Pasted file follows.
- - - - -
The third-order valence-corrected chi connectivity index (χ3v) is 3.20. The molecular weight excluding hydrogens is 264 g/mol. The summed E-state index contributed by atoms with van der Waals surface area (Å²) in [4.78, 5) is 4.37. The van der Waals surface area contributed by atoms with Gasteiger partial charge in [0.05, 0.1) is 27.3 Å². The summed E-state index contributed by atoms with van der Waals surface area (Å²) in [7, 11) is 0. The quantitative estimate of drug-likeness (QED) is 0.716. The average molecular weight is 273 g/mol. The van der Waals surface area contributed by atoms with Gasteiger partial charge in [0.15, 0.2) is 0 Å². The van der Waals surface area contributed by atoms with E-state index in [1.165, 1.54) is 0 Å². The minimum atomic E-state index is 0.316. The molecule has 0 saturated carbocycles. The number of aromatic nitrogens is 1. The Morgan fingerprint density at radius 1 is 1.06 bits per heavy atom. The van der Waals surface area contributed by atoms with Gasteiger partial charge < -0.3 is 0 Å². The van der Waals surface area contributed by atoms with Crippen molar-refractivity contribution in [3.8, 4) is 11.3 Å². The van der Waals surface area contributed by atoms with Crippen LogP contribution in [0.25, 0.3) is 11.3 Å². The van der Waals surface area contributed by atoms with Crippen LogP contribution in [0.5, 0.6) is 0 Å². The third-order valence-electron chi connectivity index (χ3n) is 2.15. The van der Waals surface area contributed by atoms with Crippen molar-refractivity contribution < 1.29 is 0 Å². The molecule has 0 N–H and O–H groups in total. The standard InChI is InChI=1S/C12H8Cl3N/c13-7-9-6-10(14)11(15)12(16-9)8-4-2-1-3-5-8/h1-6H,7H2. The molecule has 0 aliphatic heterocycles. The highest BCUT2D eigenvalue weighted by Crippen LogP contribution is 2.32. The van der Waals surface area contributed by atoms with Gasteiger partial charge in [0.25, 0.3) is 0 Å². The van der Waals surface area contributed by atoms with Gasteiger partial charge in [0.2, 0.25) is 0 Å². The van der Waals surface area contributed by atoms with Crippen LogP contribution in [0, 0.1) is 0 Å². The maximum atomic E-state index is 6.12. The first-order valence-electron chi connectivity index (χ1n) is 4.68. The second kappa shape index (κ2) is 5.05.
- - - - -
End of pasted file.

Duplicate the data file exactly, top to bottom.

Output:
The third-order valence-corrected chi connectivity index (χ3v) is 3.20. The molecular weight excluding hydrogens is 264 g/mol. The summed E-state index contributed by atoms with van der Waals surface area (Å²) in [4.78, 5) is 4.37. The van der Waals surface area contributed by atoms with Gasteiger partial charge in [0.05, 0.1) is 27.3 Å². The summed E-state index contributed by atoms with van der Waals surface area (Å²) in [7, 11) is 0. The quantitative estimate of drug-likeness (QED) is 0.716. The average molecular weight is 273 g/mol. The van der Waals surface area contributed by atoms with Gasteiger partial charge in [0.15, 0.2) is 0 Å². The van der Waals surface area contributed by atoms with E-state index in [1.165, 1.54) is 0 Å². The minimum atomic E-state index is 0.316. The molecule has 0 saturated carbocycles. The number of aromatic nitrogens is 1. The Morgan fingerprint density at radius 1 is 1.06 bits per heavy atom. The van der Waals surface area contributed by atoms with Gasteiger partial charge < -0.3 is 0 Å². The van der Waals surface area contributed by atoms with Crippen molar-refractivity contribution in [3.8, 4) is 11.3 Å². The van der Waals surface area contributed by atoms with Crippen LogP contribution in [0.25, 0.3) is 11.3 Å². The van der Waals surface area contributed by atoms with Crippen LogP contribution in [0.5, 0.6) is 0 Å². The third-order valence-electron chi connectivity index (χ3n) is 2.15. The van der Waals surface area contributed by atoms with Crippen molar-refractivity contribution < 1.29 is 0 Å². The molecule has 0 N–H and O–H groups in total. The standard InChI is InChI=1S/C12H8Cl3N/c13-7-9-6-10(14)11(15)12(16-9)8-4-2-1-3-5-8/h1-6H,7H2. The molecule has 0 aliphatic heterocycles. The highest BCUT2D eigenvalue weighted by Crippen LogP contribution is 2.32. The van der Waals surface area contributed by atoms with Gasteiger partial charge in [0.25, 0.3) is 0 Å². The van der Waals surface area contributed by atoms with Gasteiger partial charge in [0.2, 0.25) is 0 Å². The van der Waals surface area contributed by atoms with Crippen LogP contribution in [0, 0.1) is 0 Å². The maximum atomic E-state index is 6.12. The first-order valence-electron chi connectivity index (χ1n) is 4.68. The second kappa shape index (κ2) is 5.05.